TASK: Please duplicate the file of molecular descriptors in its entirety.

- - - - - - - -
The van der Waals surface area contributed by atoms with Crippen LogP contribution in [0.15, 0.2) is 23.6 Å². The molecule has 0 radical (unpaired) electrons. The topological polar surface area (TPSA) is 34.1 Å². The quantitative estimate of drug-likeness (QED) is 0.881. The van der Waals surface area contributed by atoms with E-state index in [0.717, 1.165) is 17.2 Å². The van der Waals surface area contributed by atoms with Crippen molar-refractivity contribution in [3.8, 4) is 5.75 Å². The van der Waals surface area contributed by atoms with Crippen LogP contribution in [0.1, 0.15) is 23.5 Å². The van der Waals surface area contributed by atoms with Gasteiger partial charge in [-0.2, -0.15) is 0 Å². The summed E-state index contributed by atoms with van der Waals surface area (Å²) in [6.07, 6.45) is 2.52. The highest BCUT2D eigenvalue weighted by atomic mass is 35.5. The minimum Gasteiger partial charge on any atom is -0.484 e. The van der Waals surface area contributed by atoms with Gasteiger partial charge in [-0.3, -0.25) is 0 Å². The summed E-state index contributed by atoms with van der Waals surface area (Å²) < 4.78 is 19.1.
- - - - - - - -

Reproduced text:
The van der Waals surface area contributed by atoms with Crippen LogP contribution in [0.15, 0.2) is 23.6 Å². The molecule has 0 radical (unpaired) electrons. The topological polar surface area (TPSA) is 34.1 Å². The quantitative estimate of drug-likeness (QED) is 0.881. The van der Waals surface area contributed by atoms with E-state index in [0.717, 1.165) is 17.2 Å². The van der Waals surface area contributed by atoms with Crippen molar-refractivity contribution in [3.8, 4) is 5.75 Å². The van der Waals surface area contributed by atoms with Crippen LogP contribution in [0.1, 0.15) is 23.5 Å². The van der Waals surface area contributed by atoms with Gasteiger partial charge in [-0.2, -0.15) is 0 Å². The summed E-state index contributed by atoms with van der Waals surface area (Å²) in [6.07, 6.45) is 2.52. The highest BCUT2D eigenvalue weighted by atomic mass is 35.5. The minimum Gasteiger partial charge on any atom is -0.484 e. The van der Waals surface area contributed by atoms with Gasteiger partial charge in [-0.3, -0.25) is 0 Å². The summed E-state index contributed by atoms with van der Waals surface area (Å²) < 4.78 is 19.1.